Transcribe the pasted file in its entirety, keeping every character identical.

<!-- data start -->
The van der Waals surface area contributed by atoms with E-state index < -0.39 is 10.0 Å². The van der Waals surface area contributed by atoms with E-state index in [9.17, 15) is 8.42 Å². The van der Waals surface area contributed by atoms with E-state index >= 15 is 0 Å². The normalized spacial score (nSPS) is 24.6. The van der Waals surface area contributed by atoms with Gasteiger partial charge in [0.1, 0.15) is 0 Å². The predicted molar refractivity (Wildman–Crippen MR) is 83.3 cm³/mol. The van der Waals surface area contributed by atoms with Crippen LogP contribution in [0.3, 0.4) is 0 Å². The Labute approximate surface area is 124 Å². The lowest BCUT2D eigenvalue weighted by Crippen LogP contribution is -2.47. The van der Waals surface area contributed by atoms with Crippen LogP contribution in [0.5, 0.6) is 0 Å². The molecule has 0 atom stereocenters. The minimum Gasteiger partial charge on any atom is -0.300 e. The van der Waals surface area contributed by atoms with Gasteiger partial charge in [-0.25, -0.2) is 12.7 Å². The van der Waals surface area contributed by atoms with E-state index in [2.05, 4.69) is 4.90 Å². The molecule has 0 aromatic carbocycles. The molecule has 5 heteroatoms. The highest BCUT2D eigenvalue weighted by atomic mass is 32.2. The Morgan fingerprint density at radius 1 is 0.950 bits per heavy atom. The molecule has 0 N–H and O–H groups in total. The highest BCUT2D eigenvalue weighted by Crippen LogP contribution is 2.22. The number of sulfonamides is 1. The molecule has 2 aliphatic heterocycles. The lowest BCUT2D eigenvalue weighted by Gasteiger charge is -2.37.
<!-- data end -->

The van der Waals surface area contributed by atoms with E-state index < -0.39 is 10.0 Å². The van der Waals surface area contributed by atoms with E-state index in [9.17, 15) is 8.42 Å². The van der Waals surface area contributed by atoms with E-state index >= 15 is 0 Å². The normalized spacial score (nSPS) is 24.6. The van der Waals surface area contributed by atoms with Gasteiger partial charge in [0.1, 0.15) is 0 Å². The predicted molar refractivity (Wildman–Crippen MR) is 83.3 cm³/mol. The van der Waals surface area contributed by atoms with Crippen LogP contribution in [0.3, 0.4) is 0 Å². The Labute approximate surface area is 124 Å². The lowest BCUT2D eigenvalue weighted by Crippen LogP contribution is -2.47. The van der Waals surface area contributed by atoms with Crippen LogP contribution in [0.5, 0.6) is 0 Å². The molecule has 0 atom stereocenters. The minimum Gasteiger partial charge on any atom is -0.300 e. The van der Waals surface area contributed by atoms with Gasteiger partial charge in [-0.25, -0.2) is 12.7 Å². The van der Waals surface area contributed by atoms with E-state index in [2.05, 4.69) is 4.90 Å². The molecule has 0 aromatic carbocycles. The molecule has 5 heteroatoms. The highest BCUT2D eigenvalue weighted by atomic mass is 32.2. The Morgan fingerprint density at radius 1 is 0.950 bits per heavy atom. The molecule has 0 N–H and O–H groups in total. The highest BCUT2D eigenvalue weighted by Crippen LogP contribution is 2.22. The number of sulfonamides is 1. The molecule has 2 aliphatic heterocycles. The lowest BCUT2D eigenvalue weighted by Gasteiger charge is -2.37.